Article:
Lawn Alternatives: Choose Your Compromises

— Written By Paul McKenzie
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A common question from the gardening public is “what’s a good alternative to turf?” It’s a valid question. Maintaining a home lawn and landscape requires a significant investment of time and money, both of which are limited commodities. Given the choice between spending time mowing the lawn or planting more flowers, I’ll choose the flowers! 

There’s also a common belief that turfgrass requires excessive amounts of water, fertilizer and herbicides, but I think that’s a misconception. In fact, the turfgrass management program recommended by N.C. Cooperative Extension is designed to minimize those inputs by using the right amounts, and only when absolutely necessary.

And if we’re honest, we have to acknowledge that turf does serve certain functions, and serves them rather well. If we’re going to find an alternative, a good starting point is to identify those functions that we would like to replicate.

First, it’s easy to walk on. The leaves and stems are fairly soft, especially when mowed to the correct height.

Second, it controls erosion well. The root system does a great job of holding the soil in place, even on relatively steep slopes.

Third, it’s a good surface for games and play. It’s ideal (or nearly so) for activities like volleyball, badminton, tag, cartwheels, somersaults, Easter egg hunts and flag football. I can personally attest to that for everything except cartwheels. It offers good traction (at least when dry) for running and jumping, and is fairly forgiving should someone fall.

Fourth, and closely related, it’s fairly durable. Now durability differs among species, but in general it will tolerate a decent amount of traffic and play with minimal damage. Even the occasional vehicle traffic can be accommodated.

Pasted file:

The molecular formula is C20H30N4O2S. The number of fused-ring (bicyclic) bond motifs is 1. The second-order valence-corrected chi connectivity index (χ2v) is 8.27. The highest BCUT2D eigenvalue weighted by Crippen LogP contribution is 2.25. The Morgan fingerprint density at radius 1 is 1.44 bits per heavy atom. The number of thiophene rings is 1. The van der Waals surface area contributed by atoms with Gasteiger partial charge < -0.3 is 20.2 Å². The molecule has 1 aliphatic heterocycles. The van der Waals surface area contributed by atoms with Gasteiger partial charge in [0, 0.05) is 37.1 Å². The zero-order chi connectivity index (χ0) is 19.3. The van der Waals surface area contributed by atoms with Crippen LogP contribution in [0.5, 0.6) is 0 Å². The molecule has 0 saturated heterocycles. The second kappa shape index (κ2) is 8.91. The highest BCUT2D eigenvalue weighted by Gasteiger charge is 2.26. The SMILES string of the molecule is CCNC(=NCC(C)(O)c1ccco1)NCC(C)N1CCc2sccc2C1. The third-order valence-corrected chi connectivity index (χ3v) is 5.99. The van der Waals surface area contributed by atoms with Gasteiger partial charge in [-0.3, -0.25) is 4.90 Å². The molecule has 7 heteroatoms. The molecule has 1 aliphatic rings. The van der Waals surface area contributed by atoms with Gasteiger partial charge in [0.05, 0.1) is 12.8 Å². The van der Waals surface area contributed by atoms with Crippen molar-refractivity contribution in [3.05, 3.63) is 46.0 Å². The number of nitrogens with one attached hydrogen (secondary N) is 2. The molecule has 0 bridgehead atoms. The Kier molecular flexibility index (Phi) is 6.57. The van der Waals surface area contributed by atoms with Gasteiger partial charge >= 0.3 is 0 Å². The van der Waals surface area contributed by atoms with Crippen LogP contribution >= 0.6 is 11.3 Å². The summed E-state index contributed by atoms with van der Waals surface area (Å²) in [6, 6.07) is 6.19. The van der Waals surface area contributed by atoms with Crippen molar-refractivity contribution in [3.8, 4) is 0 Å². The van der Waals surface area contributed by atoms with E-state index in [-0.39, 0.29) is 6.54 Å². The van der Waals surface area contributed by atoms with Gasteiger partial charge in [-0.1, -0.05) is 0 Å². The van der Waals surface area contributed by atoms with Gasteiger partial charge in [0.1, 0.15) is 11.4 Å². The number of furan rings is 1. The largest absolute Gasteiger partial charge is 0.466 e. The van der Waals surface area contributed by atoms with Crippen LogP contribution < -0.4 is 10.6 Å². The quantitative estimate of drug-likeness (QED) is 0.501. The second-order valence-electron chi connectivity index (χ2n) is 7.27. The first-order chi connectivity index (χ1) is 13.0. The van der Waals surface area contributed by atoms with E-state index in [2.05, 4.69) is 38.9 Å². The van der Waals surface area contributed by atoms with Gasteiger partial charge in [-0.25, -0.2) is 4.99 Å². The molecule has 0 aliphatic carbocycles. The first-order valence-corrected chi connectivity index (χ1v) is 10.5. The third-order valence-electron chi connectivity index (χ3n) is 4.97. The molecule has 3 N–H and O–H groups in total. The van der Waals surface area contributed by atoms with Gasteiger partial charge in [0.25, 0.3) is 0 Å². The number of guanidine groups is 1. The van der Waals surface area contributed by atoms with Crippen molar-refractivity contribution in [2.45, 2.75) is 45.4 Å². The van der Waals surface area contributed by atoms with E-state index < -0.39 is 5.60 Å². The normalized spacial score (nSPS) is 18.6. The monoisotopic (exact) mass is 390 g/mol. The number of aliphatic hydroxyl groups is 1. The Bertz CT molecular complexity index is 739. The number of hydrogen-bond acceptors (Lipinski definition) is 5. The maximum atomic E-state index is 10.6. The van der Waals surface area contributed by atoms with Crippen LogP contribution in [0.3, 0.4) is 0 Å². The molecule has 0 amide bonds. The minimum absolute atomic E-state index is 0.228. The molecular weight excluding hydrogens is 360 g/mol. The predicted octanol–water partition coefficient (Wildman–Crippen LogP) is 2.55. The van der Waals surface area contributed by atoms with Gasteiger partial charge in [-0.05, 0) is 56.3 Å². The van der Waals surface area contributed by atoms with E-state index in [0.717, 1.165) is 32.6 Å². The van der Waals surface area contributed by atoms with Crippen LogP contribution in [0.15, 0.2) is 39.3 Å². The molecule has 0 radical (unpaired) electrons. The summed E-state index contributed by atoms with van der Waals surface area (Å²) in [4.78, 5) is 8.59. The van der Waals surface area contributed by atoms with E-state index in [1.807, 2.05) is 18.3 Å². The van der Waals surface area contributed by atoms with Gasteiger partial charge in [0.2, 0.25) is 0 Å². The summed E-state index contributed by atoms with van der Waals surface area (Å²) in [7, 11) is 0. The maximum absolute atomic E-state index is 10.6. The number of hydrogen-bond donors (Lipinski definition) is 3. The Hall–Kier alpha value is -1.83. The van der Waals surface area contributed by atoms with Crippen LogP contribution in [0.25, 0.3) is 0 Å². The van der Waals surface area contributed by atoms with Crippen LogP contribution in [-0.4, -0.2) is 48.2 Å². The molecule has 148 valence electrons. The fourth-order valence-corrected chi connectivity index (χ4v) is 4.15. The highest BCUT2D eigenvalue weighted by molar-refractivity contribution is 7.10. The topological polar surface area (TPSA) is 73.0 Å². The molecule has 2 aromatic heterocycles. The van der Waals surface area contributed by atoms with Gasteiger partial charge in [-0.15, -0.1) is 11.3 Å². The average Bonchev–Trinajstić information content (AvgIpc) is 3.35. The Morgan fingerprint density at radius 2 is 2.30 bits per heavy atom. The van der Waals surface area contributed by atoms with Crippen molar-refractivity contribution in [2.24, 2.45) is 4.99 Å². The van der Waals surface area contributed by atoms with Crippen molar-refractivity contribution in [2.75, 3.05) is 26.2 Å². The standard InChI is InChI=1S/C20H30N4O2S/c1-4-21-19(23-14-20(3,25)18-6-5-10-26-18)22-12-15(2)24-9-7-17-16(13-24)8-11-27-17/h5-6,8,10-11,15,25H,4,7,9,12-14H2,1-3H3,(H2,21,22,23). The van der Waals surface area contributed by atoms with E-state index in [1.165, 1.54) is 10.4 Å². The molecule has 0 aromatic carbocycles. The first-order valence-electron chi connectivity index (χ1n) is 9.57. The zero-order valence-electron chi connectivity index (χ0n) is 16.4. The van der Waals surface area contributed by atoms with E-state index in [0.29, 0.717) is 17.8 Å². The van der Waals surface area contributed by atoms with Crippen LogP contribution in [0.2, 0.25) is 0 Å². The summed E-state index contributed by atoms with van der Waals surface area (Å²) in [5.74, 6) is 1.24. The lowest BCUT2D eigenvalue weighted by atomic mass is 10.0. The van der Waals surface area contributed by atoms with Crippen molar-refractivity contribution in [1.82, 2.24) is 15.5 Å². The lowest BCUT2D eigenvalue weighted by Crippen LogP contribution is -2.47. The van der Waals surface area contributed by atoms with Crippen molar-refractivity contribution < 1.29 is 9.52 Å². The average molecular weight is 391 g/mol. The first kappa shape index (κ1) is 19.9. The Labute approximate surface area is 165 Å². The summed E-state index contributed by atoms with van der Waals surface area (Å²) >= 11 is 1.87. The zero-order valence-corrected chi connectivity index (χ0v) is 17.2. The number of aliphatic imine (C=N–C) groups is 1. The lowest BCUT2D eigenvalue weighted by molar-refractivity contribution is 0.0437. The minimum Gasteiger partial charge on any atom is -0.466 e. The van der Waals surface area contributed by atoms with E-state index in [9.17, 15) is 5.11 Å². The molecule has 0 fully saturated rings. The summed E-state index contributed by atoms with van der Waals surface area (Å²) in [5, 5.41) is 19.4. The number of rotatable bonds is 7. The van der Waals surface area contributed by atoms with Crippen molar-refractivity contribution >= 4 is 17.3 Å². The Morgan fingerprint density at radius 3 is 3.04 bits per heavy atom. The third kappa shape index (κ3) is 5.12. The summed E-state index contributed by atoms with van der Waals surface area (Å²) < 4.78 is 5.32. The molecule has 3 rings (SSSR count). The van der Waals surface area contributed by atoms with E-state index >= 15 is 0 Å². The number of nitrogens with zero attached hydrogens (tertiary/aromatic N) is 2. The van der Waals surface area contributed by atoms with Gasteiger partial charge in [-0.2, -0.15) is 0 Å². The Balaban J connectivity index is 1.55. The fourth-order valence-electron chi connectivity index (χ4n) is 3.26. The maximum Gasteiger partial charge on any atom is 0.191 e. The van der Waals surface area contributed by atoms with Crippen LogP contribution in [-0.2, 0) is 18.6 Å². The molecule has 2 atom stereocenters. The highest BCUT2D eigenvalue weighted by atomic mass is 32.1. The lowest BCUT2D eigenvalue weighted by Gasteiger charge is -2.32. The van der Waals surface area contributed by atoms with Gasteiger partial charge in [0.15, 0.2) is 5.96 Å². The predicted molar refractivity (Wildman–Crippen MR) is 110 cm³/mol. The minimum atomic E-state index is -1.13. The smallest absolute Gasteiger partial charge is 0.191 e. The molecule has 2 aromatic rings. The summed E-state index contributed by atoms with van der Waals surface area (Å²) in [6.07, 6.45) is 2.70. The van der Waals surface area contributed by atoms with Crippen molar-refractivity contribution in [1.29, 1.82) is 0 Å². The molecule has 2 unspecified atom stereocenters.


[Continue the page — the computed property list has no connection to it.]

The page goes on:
Fifth, it provides an attractive background for the more colorful components of the landscape such as flower beds, blooming shrubs and spring bulbs.

Sixth, weed management is fairly straightforward. If you start with a good stand of turf, then it’s simply a matter of mowing at the correct height and making timely applications of widely available herbicides.

The number of alternatives that accomplish all of those functions is approximately zero. Thus, any substitute will involve compromises. Let’s consider a few.

Shrub beds are great for erosion and can look fantastic, but they make terrible badminton courts (or so I’ve heard) and don’t tolerate vehicle traffic especially well.

A four inch layer of mulch will control erosion (although not as well as turf since it can be washed away), but it doesn’t make a great playing surface for most lawn games. Weed growth will need to be managed either by hand pulling or with a herbicide spray.

Some low-growing plants that spread (i.e. groundcovers) are fine for erosion control and can be quite attractive, but make poor surfaces for walking and play. Herbicide options are quite limited, so regular hand weeding will be a necessary task. Compared to turf, getting the plants established will cost significantly more dollars, and getting full coverage of the area will take longer.

Concrete and pavers make a fine walking surface and can be quite decorative. Weed growth should be minimal. However for somersaulting and cartwheeling, a softer landing surface is preferred by at least three out of four doctors.

Moss is a great option for moist and shady areas. I occasionally get calls from folks wanting to get rid of moss, but I’m not sure why you’d want to. In my opinion it looks great. Besides, if you have a good stand of moss, it’s likely an area that is unsuitable for turfgrass so getting rid of the moss is really just shooting yourself in the foot. Weed management is fairly straightforward (occasional spraying plus a bit of hand weeding) and it does a great job at controlling erosion. The only downside is that it won’t stand up well to games and play.

I suspect when most people ask about turf alternatives, they are looking for something that accomplishes all the same functions but which is easier to maintain. I can assure you that when I find that unicorn, I plan to sell my patented solution to the highest bidder. Until then, choose your compromises, or just stick with the turf.